Exercising My Right to Remain Positive
Posted by Paul Tomkins on October 23, 2005, 07:25:56 PM
Happy bunnies: they are an endangered species. And understandably so. There's not a lot to be happy about with regard to this season's domestic form.
But while I'm not exactly happy, I still don't see a lot to panic about, and as for those doubting Rafa: oh ye of little faith.
I choose to stay positive. Sure, I'm not expecting great things in the league this year, but I do believe that this team can gel in time for another Champions League qualification, and that's all I was expecting at the outset.
(For a while we were desperate to qualify for that competition; now we've won it, and are doing well once again, but it's not enough.)
Did we forget the work that was needed? And are we not going to give those changes time to come to fruition?
The teams currently doing well in the Premiership are mostly the kind of early pace setters who hit a wall by January. If it's true to say that a game isn't lost simply by going a goal down in the first ten minutes, then a season isn't over after a disappointing start. It makes things harder, of course; but nothing is decided.
I had been saying this season that if we continued to improve on last season's equivalent fixtures, then we'd end up with a lot more points. It's logical. However, I also said last week that if the Reds drop points at Fulham, then it leaves us back at square one, and that's where it feels like we've ended up. It is imperative that games like that at Craven Cottage are won.
It's a kick in the teeth, but it's not a disaster. It's still early days. There are still 87 points to play for. Panic in sport gets you nowhere.
It was strange that Rafa went into this game with two up front, what lots of people have been crying out for, and the team was lacklustre and created little. When Cissé switched to the right wing, in a formation that was closer to 4-5-1, suddenly the chances arrived. But yet again, they weren't taken (partly down to Tony Warner's fine cameo).
I was happy at what looked an attacking line-up before the game. I have no problem with 4-4-2, just as I don't mind 4-5-1. Both of these formations have been used to win major trophies in recent years, unlike something like 3-5-2, with its wingbacks, which never led to any major trophies, and which teams only revert to in desperation. But 4-5-1 gets all the unfair press.
The Premiership has changed from the days of blanket 4-4-2 in the mid-90s. Man United fans chanting for 4-4-2 strikes me more a cry to be the best side again, and looking for any reason to explain their recent failure. To me, they no longer have the best players. Living in the past is not the answer. Do Blackpool fans chant for 2-3-5 formations?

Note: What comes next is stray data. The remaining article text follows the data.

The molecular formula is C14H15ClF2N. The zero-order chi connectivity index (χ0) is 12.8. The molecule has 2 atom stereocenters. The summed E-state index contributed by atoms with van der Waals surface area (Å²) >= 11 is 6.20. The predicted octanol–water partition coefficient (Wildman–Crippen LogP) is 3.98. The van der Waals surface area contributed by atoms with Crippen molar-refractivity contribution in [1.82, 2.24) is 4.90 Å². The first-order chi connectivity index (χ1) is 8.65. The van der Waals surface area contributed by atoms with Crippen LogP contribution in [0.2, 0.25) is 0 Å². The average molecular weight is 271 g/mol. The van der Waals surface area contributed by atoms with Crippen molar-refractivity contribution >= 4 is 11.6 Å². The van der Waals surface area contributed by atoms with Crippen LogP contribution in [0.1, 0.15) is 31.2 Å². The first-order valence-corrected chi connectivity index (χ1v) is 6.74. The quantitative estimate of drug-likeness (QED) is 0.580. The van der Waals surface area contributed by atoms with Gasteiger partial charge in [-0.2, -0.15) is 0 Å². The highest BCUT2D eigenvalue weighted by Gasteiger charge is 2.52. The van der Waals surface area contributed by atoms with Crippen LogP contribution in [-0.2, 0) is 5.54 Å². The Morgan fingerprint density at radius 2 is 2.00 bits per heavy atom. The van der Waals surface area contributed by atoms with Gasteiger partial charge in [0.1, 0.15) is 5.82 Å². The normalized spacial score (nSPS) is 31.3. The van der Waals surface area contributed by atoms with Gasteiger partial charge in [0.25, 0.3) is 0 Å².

So many teams play five in midfield, including Fulham, that it's an area where you need to win the battle in order to have any say in the match. When Liverpool play with five midfielders the chances are arriving, just not being taken by players who can
Form is transitory. If 'class' isn't seeping from every pore of the current side, I can at least see that there are some 'permanent' examples of quality at the club.
I wouldn't have been able to write anything in the last two years of Gérard Houllier's reign, as the football was directionless and torturous to watch, and positives were nearly impossible to find. The crucial difference was that Houllier was well into his tenure.
He had built his team over the previous four seasons - got things precisely the way he wanted them - and as such, once the rot set in things were only likely to get worse, not better. He had a good stab at things, came fairly close to the league title, but ultimately fell short, despite the rewards of 2001.
There is a saying in life: guests are like fish – they start to smell on the third day. Managers are similar: they start to lose their freshness after the third year. If a manager at a top club like Liverpool hasn't won one of the top two prizes in his first three years, his players will question his leadership. But good managers usually get better, year on year, in their first three seasons.
Houllier never landed one of the 'big two' at Anfield, and it got ever harder to convince his players that he could. Unlike Benítez, I never felt Houllier could land one of the top prizes, for all the beneficial things he did for the club.
Benítez took just ten months, just as he had with Valencia when winning the league. I don't see these as accidents, or in any way coincidental, especially as neither side was in perfect shape upon his arrival. Only the very best can work such wonders.
If anyone thinks Benítez won the Champions League in May with a great side, they are wrong. Liverpool were fully deserving of the title, as they earned it. But it was from a team playing out of its skin, and using all the manager's tactical tricks; a team that no one – no one! – would have believed capable of such achievements six months earlier.